The Council will hold two debates on Nicaragua: on 3 March, an interactive dialogue with the High Commissioner, and on 6 March, an interactive dialogue with the Group of Human Rights Experts.  

Saudi Arabia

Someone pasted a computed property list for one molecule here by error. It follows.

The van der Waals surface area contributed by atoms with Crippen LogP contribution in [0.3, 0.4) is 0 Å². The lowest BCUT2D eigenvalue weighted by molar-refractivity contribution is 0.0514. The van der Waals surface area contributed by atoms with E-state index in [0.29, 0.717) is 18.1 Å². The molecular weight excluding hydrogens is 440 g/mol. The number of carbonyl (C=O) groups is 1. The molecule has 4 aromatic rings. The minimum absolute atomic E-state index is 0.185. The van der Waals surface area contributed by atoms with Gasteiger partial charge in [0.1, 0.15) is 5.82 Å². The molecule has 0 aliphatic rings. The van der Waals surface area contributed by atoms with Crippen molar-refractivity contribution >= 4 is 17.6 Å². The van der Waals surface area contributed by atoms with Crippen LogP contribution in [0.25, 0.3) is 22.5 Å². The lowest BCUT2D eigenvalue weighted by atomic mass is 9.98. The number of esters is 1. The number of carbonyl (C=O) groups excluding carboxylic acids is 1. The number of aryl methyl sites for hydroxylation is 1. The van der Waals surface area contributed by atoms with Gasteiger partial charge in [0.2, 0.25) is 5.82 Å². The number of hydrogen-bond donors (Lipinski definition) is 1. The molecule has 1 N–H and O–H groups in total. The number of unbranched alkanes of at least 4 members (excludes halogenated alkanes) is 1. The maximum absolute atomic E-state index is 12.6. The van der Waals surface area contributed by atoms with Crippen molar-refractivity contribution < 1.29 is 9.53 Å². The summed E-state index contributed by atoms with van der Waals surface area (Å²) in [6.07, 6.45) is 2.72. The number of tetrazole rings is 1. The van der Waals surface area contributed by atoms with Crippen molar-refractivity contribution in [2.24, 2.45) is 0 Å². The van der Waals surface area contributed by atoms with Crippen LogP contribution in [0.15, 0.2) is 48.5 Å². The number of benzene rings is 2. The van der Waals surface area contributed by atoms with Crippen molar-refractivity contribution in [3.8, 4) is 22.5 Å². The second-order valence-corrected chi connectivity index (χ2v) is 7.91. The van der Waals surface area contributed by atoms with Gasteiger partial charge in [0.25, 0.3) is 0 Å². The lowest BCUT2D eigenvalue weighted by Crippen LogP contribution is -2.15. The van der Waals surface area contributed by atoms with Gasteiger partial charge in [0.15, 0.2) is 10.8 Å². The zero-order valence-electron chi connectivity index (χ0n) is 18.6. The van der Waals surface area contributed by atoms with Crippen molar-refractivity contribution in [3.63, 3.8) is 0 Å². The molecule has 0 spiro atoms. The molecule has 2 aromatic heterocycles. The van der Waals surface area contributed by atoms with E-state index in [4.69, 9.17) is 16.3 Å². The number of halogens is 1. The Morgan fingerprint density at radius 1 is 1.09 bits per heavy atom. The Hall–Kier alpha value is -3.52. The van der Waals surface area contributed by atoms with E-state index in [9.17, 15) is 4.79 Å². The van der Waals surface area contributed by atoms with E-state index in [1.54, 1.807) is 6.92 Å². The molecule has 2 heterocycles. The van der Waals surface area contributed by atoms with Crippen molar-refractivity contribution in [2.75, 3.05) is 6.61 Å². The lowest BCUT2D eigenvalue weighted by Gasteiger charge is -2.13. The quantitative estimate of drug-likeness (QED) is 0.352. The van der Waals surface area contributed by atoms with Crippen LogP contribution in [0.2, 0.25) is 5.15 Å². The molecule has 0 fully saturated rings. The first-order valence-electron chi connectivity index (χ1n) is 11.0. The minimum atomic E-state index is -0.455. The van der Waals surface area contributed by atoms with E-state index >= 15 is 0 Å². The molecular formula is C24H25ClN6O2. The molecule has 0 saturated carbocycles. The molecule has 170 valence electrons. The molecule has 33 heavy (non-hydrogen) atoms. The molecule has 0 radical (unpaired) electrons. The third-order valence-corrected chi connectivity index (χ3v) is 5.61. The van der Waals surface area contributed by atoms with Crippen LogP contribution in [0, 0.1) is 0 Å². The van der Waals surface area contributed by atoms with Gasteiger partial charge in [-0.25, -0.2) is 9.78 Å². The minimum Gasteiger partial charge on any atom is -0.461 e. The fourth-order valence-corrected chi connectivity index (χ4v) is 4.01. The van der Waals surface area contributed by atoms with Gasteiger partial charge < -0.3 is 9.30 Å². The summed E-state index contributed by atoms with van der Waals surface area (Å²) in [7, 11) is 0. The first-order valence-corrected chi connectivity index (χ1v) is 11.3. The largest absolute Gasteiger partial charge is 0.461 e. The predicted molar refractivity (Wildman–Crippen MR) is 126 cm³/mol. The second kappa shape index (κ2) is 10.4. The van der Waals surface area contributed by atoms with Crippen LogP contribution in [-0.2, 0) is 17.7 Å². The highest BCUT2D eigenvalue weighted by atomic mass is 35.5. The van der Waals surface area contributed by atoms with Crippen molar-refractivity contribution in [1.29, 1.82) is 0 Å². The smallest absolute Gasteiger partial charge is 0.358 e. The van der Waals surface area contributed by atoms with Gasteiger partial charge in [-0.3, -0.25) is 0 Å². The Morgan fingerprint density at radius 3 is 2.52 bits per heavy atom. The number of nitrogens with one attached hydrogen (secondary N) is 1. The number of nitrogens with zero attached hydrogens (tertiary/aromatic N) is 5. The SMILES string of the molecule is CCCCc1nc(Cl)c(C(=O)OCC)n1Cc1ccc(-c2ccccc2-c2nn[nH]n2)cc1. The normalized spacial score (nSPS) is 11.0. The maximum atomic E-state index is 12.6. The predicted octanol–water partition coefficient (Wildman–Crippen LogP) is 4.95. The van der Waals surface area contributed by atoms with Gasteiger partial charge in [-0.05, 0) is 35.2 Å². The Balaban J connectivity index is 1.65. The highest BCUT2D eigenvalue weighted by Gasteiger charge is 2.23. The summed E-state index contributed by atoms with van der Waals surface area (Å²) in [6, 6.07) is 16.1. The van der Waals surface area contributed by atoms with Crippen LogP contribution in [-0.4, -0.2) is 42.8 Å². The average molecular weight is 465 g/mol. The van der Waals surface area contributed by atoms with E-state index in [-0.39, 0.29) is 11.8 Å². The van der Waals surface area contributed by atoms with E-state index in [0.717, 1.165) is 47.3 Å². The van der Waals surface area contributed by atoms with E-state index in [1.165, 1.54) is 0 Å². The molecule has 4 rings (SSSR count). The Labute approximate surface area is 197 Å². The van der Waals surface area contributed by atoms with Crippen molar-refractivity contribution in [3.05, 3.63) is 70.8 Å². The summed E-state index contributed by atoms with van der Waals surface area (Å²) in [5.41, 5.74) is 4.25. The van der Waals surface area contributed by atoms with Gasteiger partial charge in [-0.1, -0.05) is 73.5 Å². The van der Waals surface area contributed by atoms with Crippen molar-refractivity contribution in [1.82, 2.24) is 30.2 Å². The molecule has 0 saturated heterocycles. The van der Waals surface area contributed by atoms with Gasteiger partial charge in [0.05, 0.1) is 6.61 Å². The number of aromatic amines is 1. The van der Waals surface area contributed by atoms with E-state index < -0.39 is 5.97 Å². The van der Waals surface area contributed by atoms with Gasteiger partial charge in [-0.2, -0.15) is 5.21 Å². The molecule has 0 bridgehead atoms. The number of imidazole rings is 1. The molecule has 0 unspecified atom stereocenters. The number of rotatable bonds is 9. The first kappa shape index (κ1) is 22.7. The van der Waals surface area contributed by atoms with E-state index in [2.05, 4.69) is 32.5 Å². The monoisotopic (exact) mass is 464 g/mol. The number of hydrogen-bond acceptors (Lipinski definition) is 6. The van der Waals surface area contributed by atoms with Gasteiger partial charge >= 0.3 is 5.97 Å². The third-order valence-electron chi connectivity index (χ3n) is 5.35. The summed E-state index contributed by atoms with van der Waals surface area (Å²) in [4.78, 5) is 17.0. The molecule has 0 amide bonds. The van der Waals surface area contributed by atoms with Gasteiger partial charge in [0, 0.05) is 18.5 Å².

According to ALQST’s 2022 annual report, the Saudi authorities’ unleashed a new wave of repression in 2022. Familiar patterns of abuse continued, including arbitrary arrests, enforced disappearances and harsh restrictions on prisoners of conscience released from prison, including travel bans. However from mid-year onwards in particular, the Saudi courts started imposing jail sentences of unprecedented severity for peaceful, legitimate activity on social media, further deepening the climate of fear in the kingdom. Use of the death penalty increased sharply after a lull during the COVID period, with the biggest mass execution in recent times (of 81 men in a single day), and executions for non-violent drugs-related offences made a dramatic comeback. This intensification of repression went hand in hand with the progressive diplomatic rehabilitation of Saudi Arabia’s crown prince and de facto ruler, Mohammed bin Salman. We call on the HRC to respond to the calls of NGOs from around the world to create monitoring and reporting mechanism on the ever-deteriorating human rights situation in Saudi Arabia.